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Messages - loki13
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« on: May 19, 2015, 02:18:12 PM »
I will try and explain this to you nicely. There is no monolithic "they." I have worked with my law school's administration. It is made up of people. Not "they." Real people.
So, building from that, either you have an actual, court-imposed injunction against you (which you claim you didn't), or you don't. If you don't, then you can contact the administration, which you would have to be able to do anyway in order to get re-admitted. You noted that you aren't allowed back on campus pursuant to an agreement- that's what letters are for. There's also phone calls and emails- but you might prefer the letter option first, since you can write everything out and have someone look at it.
If you can't trust yourself to be civil and professional, it's too soon. But there is no such thing as "harassment and ... criminal charges" for someone contacting the school to apply for re-admission. Unless there's a whole heck of a lot that you didn't say (but then ... that would also impact all the question you were asking, so why bother?).
If you don't want to do this yourself, don't. But don't think that this doesn't reflect badly on you, and that decision makers won't consider it, you're fooling yourself. I will point out, one last time, that you asked for advice, and three different people (attorneys) noted this. Again, if you have your own attorney IRL, ask them! Maximize your chance for success.
Anyway, I'll sign off here. Good luck.
« on: May 19, 2015, 01:26:40 PM »
"If I contact the school, I will be slapped with harassment charges, and possibly get arrested."
Um..... huh? If you send a professional letter stating that you have complied with their terms, and are seeking re-admission, then nothing bad will happen. I don't know why this is hard for you to understand. Yes, it sounds (from your very brief early description) like you did some bad things, and burned a lot of bridges. But remember- you are applying for readmission so that you can go back to law school, by showing that you are able to handle things. Not your parents.
If you are unable or unwilling to do the bare minimum necessary to get re-admitted, and would rather have your parents do those things for you, that's a choice. And you're welcome to make it. You've now heard from three practicing attorneys who have said, in various degrees of bluntness, that it would be preferable for you to take these actions- both for your own immediate chances of readmission, as well as your future prospects (vis-a-vis the bar and practicing as an attorney). If you think you would be unable to professionally communicate with the administration of your school, then perhaps you might need more than a semester off. And that's fine!
Regardless of the choice you make, I hope it works out well for you.
« on: May 18, 2015, 08:47:45 AM »
I think that both maintain and I have made the same point regarding meeting with the school's administration, but this is something to discuss further with your people you trust (not on the internet).
It has been my experience that the following statements are true:
1) No law school administration would be keen to re-enroll a student without meeting with them first to make sure they pass the eye test. If you aren't able to even meet with them, that's not a good sign, no matter how many affidavits and declarations you give them.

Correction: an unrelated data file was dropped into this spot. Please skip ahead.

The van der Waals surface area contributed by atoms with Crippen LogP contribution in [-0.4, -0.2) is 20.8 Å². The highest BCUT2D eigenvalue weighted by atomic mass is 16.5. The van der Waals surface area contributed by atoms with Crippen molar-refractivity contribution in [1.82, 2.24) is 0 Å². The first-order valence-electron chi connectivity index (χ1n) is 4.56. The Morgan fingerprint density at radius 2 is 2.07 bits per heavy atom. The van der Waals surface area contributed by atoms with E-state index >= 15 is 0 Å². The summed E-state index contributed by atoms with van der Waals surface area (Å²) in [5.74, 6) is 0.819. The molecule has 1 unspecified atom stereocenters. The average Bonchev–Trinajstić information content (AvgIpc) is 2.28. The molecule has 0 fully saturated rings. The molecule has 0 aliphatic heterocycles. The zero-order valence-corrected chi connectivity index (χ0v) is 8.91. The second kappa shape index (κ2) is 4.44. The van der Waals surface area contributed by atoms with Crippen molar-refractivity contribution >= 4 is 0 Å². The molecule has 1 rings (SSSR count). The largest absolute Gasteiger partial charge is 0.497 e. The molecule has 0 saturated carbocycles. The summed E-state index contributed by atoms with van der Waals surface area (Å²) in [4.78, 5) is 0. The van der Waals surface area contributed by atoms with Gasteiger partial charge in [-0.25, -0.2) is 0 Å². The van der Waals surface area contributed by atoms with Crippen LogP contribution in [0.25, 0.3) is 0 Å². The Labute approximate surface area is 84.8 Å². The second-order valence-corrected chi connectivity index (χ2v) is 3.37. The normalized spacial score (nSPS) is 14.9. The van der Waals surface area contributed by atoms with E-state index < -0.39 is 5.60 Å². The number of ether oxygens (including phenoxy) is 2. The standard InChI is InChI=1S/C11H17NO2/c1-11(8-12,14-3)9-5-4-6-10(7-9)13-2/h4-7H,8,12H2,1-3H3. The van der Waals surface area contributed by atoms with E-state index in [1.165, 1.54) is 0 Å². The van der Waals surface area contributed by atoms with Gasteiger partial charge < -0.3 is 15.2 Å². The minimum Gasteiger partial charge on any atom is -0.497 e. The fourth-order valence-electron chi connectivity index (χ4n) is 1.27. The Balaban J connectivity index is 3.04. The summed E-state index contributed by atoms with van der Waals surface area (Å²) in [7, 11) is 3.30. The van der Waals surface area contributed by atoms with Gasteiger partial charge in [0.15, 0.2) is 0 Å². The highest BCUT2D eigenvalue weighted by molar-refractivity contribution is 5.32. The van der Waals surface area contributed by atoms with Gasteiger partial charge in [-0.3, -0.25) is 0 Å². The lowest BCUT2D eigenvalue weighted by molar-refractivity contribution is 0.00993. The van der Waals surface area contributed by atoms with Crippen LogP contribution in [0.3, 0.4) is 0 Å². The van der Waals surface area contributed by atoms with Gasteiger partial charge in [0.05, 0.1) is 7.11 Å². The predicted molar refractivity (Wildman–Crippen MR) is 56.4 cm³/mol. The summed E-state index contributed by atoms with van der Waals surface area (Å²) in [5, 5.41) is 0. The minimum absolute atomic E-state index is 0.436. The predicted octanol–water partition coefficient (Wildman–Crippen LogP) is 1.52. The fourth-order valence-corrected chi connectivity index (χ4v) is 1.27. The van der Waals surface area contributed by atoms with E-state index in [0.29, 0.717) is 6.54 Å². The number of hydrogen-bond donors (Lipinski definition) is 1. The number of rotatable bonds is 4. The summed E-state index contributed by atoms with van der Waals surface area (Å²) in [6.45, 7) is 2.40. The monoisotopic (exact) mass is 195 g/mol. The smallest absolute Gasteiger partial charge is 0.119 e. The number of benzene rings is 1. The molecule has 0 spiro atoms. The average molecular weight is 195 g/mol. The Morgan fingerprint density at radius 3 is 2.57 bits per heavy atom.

2) If, as you keep saying, the student believes the administration "despise(s)*" them and wants to "throw [them] under the bus," then that is unlikely to be a sign that the student is in a good place to re-enroll. It is entirely possible that the administration did not deal with your illness correctly or in a timely fashion; but you should probably look at your own actions as well. Not only for this (getting back into school) but for the bar, and for your general well being. It sounds like you had some serious issues, and you were unable to continue school. While your school might not have handled it optimally, it doesn't pay to blame them. Also- an administration (a school) doesn't "despise" or have feelings or want anything. There are people (decision makers) who are risk averse who will make decisions. It would help to remember that these people will want you to end up graduating (if possible- because it's good for their numbers, etc.) while not risking any issues with the safety of the student body (since now they're on notice of these issues). I would hope that in your two prior years at that school you built a relationship with a professor or a member of the administration that you could speak about these issues with.
3) There is a general belief among an older generation that "today's kids" are coddled by their parents (the helicopter parent thing). I think that, for the most part, this meme is overblown. Nevertheless, remember that you are an adult, and while your parents certainly can assist you, the school (and, later, the bar) is going to want to see *you* acting, not them. You taking responsibility for your treatment, your progress, you illness, and so on.
*Editing note- bracket s is strikethrough!
« on: May 14, 2015, 03:34:29 PM »
Been away for a while.
As a general rule (and I do mean general), the better attorneys will charge by the hour (with a retainer). An attorney who charges a flat fee (for something other than the absolutely most mundane issue, like a simple will or other transaction) will be looking to minimize their work.